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28 August 2020
In Re PT MNC Investama TBK ( SGHC 149), the Singapore High Court (per Justice Aedit Abdullah) addressed, for the first time in a written grounds of decision, the question of whether a foreign company has the requisite standing to apply for a Section 211B moratorium under the Companies Act.
The grounds of decision, which the court noted was issued to assist interested parties, provides much-needed clarity on the requirements of the so-called 'substantial connection test' that foreign applicants must satisfy in order to be eligible for moratorium protection under Section 211B.
In Re PT MNC, the applicant was an investment company listed on the Indonesia Stock Exchange. In 2018 the company issued $213 million worth of 9% senior secured notes, which were listed on the Singapore Stock Exchange (SGX). In light of the financial difficulties caused by the COVID-19 pandemic, the applicant sought moratorium relief under Section 211B(1) of the Companies Act to provide it with the breathing space that it needed to engage in negotiations with the noteholders.
In analysing the statutory framework, the Singapore High Court noted that a foreign company will have legal standing to make an application under Section 211B of the Companies Act if it has a "substantial connection" with Singapore, which would render it to be liable to be wound up under Section 351 of the act and therefore eligible for moratorium protection under Section 211B.
In that regard, while what 'substantial connection' entailed is not defined under the Companies Act, Section 351(2A) of the act provides a non-exhaustive list of relevant facts which the court may rely on to support a determination of 'substantial connection'. These include:
Interestingly, on the facts of Re PT MNC, the applicant could not invoke any of the abovementioned factors in the Companies Act as supporting the existence of a substantial connection.
In particular, the applicant's business activities, control and administration were primarily situated in Indonesia, while the notes themselves were governed by New York law. Further, there was no submission to Singapore law or invocation of Singapore law in any dispute.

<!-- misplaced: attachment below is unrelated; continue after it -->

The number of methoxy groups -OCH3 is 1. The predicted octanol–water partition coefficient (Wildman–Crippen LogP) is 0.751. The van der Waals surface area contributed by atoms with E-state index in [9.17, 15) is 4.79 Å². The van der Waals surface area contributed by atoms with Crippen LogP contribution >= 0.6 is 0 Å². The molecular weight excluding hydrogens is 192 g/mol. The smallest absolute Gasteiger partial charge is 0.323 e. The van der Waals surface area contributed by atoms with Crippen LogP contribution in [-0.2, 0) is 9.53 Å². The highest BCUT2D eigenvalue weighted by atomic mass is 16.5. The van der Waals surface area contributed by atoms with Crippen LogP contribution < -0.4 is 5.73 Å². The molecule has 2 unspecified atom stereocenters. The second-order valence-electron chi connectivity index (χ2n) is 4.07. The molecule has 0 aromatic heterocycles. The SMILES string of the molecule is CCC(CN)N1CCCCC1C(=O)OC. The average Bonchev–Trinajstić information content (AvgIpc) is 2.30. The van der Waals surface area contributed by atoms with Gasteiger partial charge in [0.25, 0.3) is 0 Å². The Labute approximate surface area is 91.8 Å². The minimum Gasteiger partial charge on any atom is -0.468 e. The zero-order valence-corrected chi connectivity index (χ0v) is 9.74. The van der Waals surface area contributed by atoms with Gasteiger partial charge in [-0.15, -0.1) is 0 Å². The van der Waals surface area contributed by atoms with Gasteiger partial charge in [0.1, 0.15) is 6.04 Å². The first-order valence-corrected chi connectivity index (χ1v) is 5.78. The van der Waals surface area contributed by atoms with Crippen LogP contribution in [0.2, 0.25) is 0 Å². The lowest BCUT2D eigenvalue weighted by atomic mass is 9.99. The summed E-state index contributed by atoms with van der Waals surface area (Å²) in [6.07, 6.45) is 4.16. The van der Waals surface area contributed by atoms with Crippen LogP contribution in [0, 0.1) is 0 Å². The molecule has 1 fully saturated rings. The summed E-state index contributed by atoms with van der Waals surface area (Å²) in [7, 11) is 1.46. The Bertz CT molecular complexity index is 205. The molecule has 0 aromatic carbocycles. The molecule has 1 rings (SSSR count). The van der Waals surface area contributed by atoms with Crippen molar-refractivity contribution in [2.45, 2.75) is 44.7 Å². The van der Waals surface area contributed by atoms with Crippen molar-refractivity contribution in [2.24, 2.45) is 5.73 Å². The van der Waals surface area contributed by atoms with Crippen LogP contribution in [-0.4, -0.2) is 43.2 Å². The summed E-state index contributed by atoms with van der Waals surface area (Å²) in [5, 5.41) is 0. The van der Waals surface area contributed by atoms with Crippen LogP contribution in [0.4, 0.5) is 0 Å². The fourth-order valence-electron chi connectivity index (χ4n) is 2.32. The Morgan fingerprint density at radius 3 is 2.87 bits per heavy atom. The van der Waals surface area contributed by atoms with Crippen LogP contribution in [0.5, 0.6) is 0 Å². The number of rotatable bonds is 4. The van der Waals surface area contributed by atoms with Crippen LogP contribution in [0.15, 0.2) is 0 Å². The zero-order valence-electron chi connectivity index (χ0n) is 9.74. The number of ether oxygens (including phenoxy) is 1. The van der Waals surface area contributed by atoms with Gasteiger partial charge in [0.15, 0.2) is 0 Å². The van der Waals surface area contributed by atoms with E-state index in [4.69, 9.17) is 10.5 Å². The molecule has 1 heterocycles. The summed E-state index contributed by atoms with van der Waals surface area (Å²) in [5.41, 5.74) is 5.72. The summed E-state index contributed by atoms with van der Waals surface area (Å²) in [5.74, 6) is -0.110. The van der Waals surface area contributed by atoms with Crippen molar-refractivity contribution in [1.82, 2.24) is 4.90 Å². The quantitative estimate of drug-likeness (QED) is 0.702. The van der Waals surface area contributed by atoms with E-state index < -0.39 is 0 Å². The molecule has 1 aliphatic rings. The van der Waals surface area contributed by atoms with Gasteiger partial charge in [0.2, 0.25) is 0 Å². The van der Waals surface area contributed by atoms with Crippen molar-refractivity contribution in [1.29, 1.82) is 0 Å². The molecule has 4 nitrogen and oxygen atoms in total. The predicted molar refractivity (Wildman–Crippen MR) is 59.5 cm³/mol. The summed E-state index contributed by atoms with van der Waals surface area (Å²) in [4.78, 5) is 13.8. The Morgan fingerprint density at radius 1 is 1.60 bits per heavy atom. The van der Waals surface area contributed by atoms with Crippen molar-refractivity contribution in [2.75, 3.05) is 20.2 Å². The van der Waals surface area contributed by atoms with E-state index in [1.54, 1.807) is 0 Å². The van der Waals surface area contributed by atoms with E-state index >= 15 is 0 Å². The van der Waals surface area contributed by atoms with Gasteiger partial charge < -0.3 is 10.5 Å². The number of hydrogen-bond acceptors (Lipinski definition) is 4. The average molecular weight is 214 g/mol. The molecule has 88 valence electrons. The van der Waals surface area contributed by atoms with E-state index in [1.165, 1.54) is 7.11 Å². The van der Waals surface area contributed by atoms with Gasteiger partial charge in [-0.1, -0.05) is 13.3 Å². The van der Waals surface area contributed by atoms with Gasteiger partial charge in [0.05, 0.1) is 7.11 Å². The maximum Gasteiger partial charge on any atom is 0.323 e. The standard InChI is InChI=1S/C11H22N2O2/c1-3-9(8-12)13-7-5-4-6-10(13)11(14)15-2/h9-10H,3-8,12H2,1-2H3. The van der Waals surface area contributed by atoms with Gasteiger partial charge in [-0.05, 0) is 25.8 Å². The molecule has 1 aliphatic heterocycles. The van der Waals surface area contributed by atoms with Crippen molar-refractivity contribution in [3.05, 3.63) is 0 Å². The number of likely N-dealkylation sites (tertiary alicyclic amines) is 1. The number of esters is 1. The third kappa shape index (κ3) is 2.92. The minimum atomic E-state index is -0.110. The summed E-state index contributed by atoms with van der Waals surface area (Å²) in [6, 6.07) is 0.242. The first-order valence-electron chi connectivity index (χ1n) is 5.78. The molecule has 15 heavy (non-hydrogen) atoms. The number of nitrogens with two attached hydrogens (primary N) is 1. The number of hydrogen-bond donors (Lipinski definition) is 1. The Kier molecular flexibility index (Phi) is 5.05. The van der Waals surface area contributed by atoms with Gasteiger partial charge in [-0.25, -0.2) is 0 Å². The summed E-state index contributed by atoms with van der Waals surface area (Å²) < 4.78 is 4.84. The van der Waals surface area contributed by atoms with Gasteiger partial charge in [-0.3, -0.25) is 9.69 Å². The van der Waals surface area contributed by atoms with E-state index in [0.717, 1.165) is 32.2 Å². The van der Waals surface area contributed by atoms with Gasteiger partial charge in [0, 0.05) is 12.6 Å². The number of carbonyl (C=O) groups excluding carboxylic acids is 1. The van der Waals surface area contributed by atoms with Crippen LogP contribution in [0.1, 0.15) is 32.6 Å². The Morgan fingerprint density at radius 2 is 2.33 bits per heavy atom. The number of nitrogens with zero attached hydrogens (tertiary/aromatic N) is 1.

Despite the above, the court confirmed that the six factors listed in Section 351(2A) were not an exhaustive and definite list (ie, the indicators of substantial connection for the purposes of the section are not closed).
The court then rationalised from the expressed list in Section 351(2A) that the meaning of 'substantive connection' would cover the presence of business activities, control and assets in Singapore. These activities must involve some permanence or permanent effect and exclude activities of a merely transient nature.
In this case, the Singapore High Court held that the fact that the notes were being traded on the SGX would, in and of itself, suffice to establish a substantial connection with Singapore for the purposes of Section 351(1)(d) of the Companies Act. Having company securities traded on the SGX is akin to substantial business activity that is not merely transient. Further, the fact that the applicant is subject to Singapore regulations and laws in the listing of its securities is also a strong indicator of the applicant's substantial connection to Singapore.
The applicant had also pointed to other factors – including the situation of its debt service account in Singapore, the fact that the notes were arranged by Singapore-based banks and that the account charge over the debt service account is governed by Singapore law – as also buttressing its argument that the substantial connection test was satisfied. However, on the facts of the case, the court declined to make any findings on these other factors as it had already found that substantial connection was already established by the listing of the notes on the SGX.
This case is the first known application by an Indonesian company under Section 211B of the Companies Act and provides useful insights as to the factors that the courts will take into account when determining whether a company has a substantial connection with Singapore under Section 351(2A) of the Companies Act. In particular, this case clarifies that Section 351(2A) is not an exhaustive list and having securities traded on a Singapore exchange would, in and of itself, be sufficient to establish a substantial connection with Singapore.
For further information on this topic please contact Tan Meiyen or Keith Han at Oon & Bazul LLP by telephone (+65 6223 3893) or email (firstname.lastname@example.org or email@example.com). The Oon & Bazul LLP website can be accessed at www.oonbazul.com.
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